What can farmers do about climate change?

OPINION: It doesn't matter what your opinion is on climate change, it is happening.

The challenge is what we can all do to slow it down.

For farmers this is a particularly complex challenge because any mitigation that decreases their production of food is bad for their livelihood and for everyone.

Farming is not a business that has had its time and can be closed down and replaced by something else. We all need food. We all like good quality food and none of us like to pay too much for it.

So farmers need mitigations that enable them to produce enough food for us all, while helping to save the planet from the impacts of climate change. But do these mitigations exist yet?

In my view, the short answer is yes for carbon dioxide but no for methane. For a time the other major greenhouse gas, nitrous oxide, could be mitigated by applying dicyandiamide (DCD) but the use of DCD products had to be withdrawn when they turned up in milk. DCD in milk highlights the complexity of finding safe solutions for decreasing the greenhouse gases produced by farming.

The greenhouse gases produced by human activity continue to increase despite worldwide concerns. The contribution of the various greenhouse gases to the world's production is divided between carbon dioxide (76 per cent), methane (16 per cent), nitrous oxide (6 per cent) and other gases (2 per cent).

Farmers can slow down the emission of carbon dioxide by using electricity from renewable sources, by using cars and road transport less and by planting trees faster than they are cut down.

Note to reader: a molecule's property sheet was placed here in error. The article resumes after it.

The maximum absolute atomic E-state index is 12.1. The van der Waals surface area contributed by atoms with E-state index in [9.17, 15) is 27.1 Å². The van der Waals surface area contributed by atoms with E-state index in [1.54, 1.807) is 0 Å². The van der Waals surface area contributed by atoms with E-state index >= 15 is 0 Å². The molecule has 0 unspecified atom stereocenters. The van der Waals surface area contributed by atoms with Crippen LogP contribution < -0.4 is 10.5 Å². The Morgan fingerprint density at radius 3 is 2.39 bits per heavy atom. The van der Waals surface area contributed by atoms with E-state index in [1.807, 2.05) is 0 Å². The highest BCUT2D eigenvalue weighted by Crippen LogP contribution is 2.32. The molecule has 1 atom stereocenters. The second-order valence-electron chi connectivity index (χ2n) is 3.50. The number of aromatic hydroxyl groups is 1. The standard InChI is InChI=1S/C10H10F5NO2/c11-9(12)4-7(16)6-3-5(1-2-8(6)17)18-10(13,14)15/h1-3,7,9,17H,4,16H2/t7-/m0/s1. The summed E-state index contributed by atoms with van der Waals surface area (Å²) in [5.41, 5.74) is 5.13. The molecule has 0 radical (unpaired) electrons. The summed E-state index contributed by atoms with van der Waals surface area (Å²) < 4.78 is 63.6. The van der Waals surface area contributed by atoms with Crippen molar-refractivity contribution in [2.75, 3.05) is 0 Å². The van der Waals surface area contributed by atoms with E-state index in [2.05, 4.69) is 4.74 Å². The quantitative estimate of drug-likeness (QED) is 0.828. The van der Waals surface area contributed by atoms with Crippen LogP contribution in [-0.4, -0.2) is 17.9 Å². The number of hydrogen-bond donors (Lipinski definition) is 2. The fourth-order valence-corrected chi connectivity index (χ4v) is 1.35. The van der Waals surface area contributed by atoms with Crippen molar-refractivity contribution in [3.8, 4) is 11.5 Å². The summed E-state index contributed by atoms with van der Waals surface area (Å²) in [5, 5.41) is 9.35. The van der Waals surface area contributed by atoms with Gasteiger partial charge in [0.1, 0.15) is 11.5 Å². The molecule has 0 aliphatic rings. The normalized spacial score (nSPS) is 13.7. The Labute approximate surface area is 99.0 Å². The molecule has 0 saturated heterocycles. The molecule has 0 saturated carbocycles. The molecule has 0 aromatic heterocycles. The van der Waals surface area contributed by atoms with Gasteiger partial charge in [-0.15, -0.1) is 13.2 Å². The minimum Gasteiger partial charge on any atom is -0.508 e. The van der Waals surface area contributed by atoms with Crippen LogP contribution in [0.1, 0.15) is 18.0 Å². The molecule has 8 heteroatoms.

Research on ways to store carbon in the ground continues at the NZ Biochar Research Centre at Massey University but currently no mitigations are available to farmers.

The focus for New Zealand farmers has mainly been on methane and nitrous oxide. Cattle and sheep produce methane when they digest feed in their rumen and then belch it out into the atmosphere. Because 35 per cent of the greenhouse gas emissions from NZ are from livestock, a decrease in methane will send a signal to the world that we are doing our bit for the planet.

We are certainly doing a lot of research on methane reduction. The New Zealand Agricultural Greenhouse Gas Research Centre and its many partners have increased our understanding of how methane is produced by livestock.

Potentially, we can develop vaccines to decrease methane production.

Potentially, we can breed sheep that produce less methane. But for now all a farmer can do is use high quality forage so livestock produce less methane for each kilogram of meat or milksolids produced.

Some of you will say ''why not just decrease the number of sheep and cattle in New Zealand?'' I cannot see the logic in this approach. The demand for meat and milk will not go away; somewhere elsewhere in the world will pick up the slack and the planet will be no better off. So for the moment, farmers can plant trees, feed livestock methane efficient forage and wait for research to provide better mitigation tools.

* Peter Kemp is head of Massey University's Institute of Agriculture and Environment.

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